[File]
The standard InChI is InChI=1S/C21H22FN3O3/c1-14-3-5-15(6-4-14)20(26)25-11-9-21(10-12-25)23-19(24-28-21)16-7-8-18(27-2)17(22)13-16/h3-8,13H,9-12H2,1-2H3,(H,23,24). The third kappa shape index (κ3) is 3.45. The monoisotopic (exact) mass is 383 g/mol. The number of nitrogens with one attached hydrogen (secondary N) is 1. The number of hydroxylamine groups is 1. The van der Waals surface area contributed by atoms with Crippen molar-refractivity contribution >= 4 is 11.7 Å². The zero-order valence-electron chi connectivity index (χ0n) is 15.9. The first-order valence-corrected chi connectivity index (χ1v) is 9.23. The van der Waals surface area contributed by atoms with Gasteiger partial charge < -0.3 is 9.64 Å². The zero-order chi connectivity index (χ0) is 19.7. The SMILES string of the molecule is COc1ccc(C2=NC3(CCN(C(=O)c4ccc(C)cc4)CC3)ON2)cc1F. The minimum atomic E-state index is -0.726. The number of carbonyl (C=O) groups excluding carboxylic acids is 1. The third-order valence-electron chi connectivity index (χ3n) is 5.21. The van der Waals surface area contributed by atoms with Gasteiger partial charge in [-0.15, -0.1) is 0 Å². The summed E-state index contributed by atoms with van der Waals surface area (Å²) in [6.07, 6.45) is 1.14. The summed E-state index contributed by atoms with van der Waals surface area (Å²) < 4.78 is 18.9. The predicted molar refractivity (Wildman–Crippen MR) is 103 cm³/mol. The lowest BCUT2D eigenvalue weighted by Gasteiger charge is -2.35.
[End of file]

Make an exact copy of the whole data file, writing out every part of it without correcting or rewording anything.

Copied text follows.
The standard InChI is InChI=1S/C21H22FN3O3/c1-14-3-5-15(6-4-14)20(26)25-11-9-21(10-12-25)23-19(24-28-21)16-7-8-18(27-2)17(22)13-16/h3-8,13H,9-12H2,1-2H3,(H,23,24). The third kappa shape index (κ3) is 3.45. The monoisotopic (exact) mass is 383 g/mol. The number of nitrogens with one attached hydrogen (secondary N) is 1. The number of hydroxylamine groups is 1. The van der Waals surface area contributed by atoms with Crippen molar-refractivity contribution >= 4 is 11.7 Å². The zero-order valence-electron chi connectivity index (χ0n) is 15.9. The first-order valence-corrected chi connectivity index (χ1v) is 9.23. The van der Waals surface area contributed by atoms with Gasteiger partial charge < -0.3 is 9.64 Å². The zero-order chi connectivity index (χ0) is 19.7. The SMILES string of the molecule is COc1ccc(C2=NC3(CCN(C(=O)c4ccc(C)cc4)CC3)ON2)cc1F. The minimum atomic E-state index is -0.726. The number of carbonyl (C=O) groups excluding carboxylic acids is 1. The third-order valence-electron chi connectivity index (χ3n) is 5.21. The van der Waals surface area contributed by atoms with Gasteiger partial charge in [-0.15, -0.1) is 0 Å². The summed E-state index contributed by atoms with van der Waals surface area (Å²) in [6.07, 6.45) is 1.14. The summed E-state index contributed by atoms with van der Waals surface area (Å²) < 4.78 is 18.9. The predicted molar refractivity (Wildman–Crippen MR) is 103 cm³/mol. The lowest BCUT2D eigenvalue weighted by Gasteiger charge is -2.35.